Though I remained reluctant to spend a lot of money on music, I bought the King Crimson 4CD box set The Great Deceiver in when it was released in 1992, thinking that it might represent a decent investment (it worked out at about £14.50 per CD.) When I came across 4CD The Box (2000) on a trip home to Barrow, with its remastered tracks and bonus material from BBC sessions and some unreleased live recordings, it seemed to me that VdGG were having something of a renaissance and I bought it without over-thinking. On reflection, this heralded the remastered 2005 releases and in the mean time, the band had remained friends and even played together at birthday parties. Shortly before the reunion gig they released their first CD of new studio material, Present (April 2005) since the Van der Graaf line-up released The Quiet Zone/The Pleasure Dome in 1977. There used to be a record shop on the north east side of London Bridge, close to Guy’s Hospital, where I went to buy my copy so I’d know any new material that they were due to play.

The reunion gig was the best gig I’ve ever attended. The Royal Festival Hall is comfortable and has amazing acoustics and my seat was in row H of the front stalls, a little way to the left of centre. The choice of material couldn’t really be bettered; I imagine that the assembled audience (from 27 different countries), including me, were really there to hear some old classics but the two new songs that were performed, Every Bloody Emperor and Nutter Alert, were seamlessly integrated into a set comprising the best of VdGG, captured for posterity on the brilliant subsequent release Real Time (2007). The power of the quartet was almost overwhelming; the Hugh Banton bass pedals with their low-frequency punch, the manic horns (and double horns) from David Jackson, Guy Evans’ fluid drums and the urgent vocals from Hammill, delivered with unbrlievable feeling. I loved it all, even though I felt pinned to my chair by a brutal, sonic blitzkrieg. Part of the reason for this reunion was that the band members tended to see each other mainly at the funerals of friends and former roadies and, as Hammill had himself suffered a heart attack in 2003, if they were ever going to play together again, Hammill suggested that it seemed like a good time to start. Under these circumstances, his performance was truly outstanding but the whole band was on incredible form. I didn’t think I’d ever hear VdGG music played live by the original ensemble and I think that’s why it was such a special occasion. Later in 2005 Jim Christopulos and Phil Smart released their excellent Van der Graaf Generator The Book, an in-depth biography of the band that concludes with the 2005 reunion. I had pre-ordered my copy (which cost around £20) but it is no longer available. Second-hand copies on Amazon sell for around £150.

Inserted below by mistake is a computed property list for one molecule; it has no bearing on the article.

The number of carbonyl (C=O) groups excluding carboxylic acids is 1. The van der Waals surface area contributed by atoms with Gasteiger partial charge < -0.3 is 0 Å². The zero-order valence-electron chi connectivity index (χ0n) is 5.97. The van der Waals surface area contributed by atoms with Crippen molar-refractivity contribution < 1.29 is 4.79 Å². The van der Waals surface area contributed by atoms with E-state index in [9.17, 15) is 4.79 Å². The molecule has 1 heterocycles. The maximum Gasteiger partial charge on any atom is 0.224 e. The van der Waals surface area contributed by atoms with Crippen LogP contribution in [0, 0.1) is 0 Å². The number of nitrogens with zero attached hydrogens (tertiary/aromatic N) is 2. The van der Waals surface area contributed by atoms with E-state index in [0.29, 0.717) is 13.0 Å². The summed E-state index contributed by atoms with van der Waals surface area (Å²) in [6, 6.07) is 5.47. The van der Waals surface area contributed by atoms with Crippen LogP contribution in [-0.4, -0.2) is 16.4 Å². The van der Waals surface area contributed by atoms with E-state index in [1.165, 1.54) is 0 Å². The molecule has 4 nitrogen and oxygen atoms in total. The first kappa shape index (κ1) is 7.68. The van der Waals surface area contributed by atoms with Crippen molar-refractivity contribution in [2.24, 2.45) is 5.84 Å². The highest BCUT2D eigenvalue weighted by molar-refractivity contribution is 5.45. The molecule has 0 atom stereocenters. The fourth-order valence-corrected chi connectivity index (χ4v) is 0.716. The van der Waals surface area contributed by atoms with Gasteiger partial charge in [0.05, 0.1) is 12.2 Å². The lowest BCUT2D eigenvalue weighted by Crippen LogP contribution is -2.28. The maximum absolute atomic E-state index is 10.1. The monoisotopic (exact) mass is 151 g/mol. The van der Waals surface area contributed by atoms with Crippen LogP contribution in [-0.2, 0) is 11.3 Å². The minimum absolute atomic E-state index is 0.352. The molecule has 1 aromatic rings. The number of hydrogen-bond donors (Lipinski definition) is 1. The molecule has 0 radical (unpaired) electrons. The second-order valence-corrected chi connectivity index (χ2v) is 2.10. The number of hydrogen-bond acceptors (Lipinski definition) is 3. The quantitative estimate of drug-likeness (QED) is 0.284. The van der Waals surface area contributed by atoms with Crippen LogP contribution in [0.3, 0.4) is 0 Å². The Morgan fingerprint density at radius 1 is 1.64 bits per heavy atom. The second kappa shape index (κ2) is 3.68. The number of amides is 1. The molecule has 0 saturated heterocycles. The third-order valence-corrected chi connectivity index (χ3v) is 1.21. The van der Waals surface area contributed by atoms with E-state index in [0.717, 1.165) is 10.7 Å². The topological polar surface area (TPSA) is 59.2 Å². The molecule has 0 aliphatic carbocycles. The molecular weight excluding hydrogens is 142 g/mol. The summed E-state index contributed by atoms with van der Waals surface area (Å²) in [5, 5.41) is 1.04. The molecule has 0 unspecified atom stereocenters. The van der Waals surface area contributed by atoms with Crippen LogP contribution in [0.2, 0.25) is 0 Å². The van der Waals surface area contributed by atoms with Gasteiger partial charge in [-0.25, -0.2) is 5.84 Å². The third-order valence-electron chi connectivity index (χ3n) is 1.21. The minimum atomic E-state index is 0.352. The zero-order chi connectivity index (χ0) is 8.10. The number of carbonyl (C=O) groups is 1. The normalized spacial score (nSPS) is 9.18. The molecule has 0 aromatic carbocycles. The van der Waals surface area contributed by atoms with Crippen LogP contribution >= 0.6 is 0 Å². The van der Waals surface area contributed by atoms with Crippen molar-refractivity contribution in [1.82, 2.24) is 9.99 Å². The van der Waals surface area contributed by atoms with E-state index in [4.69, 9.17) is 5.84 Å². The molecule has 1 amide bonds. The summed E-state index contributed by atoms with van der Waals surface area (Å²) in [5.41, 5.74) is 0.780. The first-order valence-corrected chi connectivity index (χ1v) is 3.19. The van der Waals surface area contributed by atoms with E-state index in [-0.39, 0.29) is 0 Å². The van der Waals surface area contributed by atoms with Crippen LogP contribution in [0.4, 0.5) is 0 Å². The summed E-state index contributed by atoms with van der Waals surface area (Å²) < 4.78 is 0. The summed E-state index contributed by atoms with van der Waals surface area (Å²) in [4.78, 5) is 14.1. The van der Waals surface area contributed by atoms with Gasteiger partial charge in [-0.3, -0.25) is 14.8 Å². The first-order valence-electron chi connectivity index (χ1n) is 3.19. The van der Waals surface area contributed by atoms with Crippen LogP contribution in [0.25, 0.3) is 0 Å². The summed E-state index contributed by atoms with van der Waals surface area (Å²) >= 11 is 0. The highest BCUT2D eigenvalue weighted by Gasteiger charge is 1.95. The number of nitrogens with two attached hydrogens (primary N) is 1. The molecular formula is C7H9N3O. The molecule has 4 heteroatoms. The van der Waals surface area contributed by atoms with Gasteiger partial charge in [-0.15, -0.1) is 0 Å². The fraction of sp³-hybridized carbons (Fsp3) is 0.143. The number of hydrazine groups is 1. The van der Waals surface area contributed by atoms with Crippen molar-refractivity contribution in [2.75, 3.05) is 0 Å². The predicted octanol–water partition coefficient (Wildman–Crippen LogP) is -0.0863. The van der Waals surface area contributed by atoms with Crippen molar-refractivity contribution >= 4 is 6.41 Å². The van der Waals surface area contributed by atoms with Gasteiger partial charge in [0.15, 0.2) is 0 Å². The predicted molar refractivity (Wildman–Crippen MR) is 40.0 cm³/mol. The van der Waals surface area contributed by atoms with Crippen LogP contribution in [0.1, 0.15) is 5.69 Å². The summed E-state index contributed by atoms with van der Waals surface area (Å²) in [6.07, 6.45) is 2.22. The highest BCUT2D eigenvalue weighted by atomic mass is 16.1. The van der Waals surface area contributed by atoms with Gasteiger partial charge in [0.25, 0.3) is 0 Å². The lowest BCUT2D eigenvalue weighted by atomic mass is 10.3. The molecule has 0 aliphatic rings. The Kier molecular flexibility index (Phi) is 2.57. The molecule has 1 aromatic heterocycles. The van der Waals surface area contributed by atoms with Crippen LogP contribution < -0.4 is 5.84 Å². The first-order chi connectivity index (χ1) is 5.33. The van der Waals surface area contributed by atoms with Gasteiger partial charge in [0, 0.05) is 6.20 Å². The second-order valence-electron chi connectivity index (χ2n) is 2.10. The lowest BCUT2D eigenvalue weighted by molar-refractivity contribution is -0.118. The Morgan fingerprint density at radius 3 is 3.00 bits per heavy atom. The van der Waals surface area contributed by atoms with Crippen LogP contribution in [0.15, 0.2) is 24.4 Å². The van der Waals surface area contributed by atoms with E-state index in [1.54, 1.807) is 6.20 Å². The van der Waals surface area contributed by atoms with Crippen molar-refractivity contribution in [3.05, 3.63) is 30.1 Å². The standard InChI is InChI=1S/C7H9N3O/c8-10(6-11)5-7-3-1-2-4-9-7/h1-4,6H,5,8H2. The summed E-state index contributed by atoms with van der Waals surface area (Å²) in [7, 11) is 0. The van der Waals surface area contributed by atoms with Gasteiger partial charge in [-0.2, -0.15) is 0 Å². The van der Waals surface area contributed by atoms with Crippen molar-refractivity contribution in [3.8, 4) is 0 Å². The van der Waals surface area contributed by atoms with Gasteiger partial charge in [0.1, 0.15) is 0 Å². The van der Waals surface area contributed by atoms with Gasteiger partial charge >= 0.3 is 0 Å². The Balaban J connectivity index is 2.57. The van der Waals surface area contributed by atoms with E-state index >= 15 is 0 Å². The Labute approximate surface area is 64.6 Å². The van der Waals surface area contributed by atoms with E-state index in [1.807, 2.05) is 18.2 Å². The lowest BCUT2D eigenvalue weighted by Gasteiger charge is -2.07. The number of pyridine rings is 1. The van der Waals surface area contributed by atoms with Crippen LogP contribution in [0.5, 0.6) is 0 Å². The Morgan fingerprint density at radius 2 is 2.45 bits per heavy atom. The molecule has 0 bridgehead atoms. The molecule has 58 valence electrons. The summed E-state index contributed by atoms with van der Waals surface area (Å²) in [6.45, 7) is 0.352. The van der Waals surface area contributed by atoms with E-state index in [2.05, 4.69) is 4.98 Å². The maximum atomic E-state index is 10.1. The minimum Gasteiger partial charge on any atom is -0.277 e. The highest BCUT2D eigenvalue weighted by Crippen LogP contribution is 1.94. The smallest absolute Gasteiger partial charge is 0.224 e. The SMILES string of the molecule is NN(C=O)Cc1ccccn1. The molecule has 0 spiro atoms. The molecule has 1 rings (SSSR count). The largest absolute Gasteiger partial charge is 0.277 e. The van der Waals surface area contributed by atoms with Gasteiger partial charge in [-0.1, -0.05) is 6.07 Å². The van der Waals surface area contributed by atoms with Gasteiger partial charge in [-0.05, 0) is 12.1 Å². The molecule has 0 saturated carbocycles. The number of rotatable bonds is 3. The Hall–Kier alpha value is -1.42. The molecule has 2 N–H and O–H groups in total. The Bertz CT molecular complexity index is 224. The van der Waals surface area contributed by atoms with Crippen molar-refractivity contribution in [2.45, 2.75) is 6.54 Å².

I subsequently went to see the band, sans David Jackson at the Barbican during the Trisector tour in 2007 and again at the Barbican in June 2013; losing the horn player made the performances more unbalanced, raw and awkward and when in full flow the band seemed to be teetering on the ragged edge, dangerous and brilliant. On the latter occasion I thought the 64 year old Hammill looked slightly frail, but he proved he could still belt out songs and Hugh Banton somehow managed to mitigate the loss of saxophone and flute.

I was sorely tempted to attend an intimate evening with VdGG at Metropolis Studios in December 2010, part of a series of gigs by so-called ‘rock legends’. In the end I didn’t feel I could justify the cost and have had to make do with a DVD filmed at the event. I still have some reservations about the post-2005 material even though Hammill’s writing is as clever as ever; I remain stuck in the past and a fan of long-form VdGG flights of fancy.


Postscript:

I saw David Jackson perform with David Cross at The Bedford Arms last week and, in such an intimate venue it became clear how innovative he is. I wasn’t disappointed to see him bedecked his leather cap as he not only played saxes, flute and whistles, he also used the saxophone keys as a form of percussion instrument.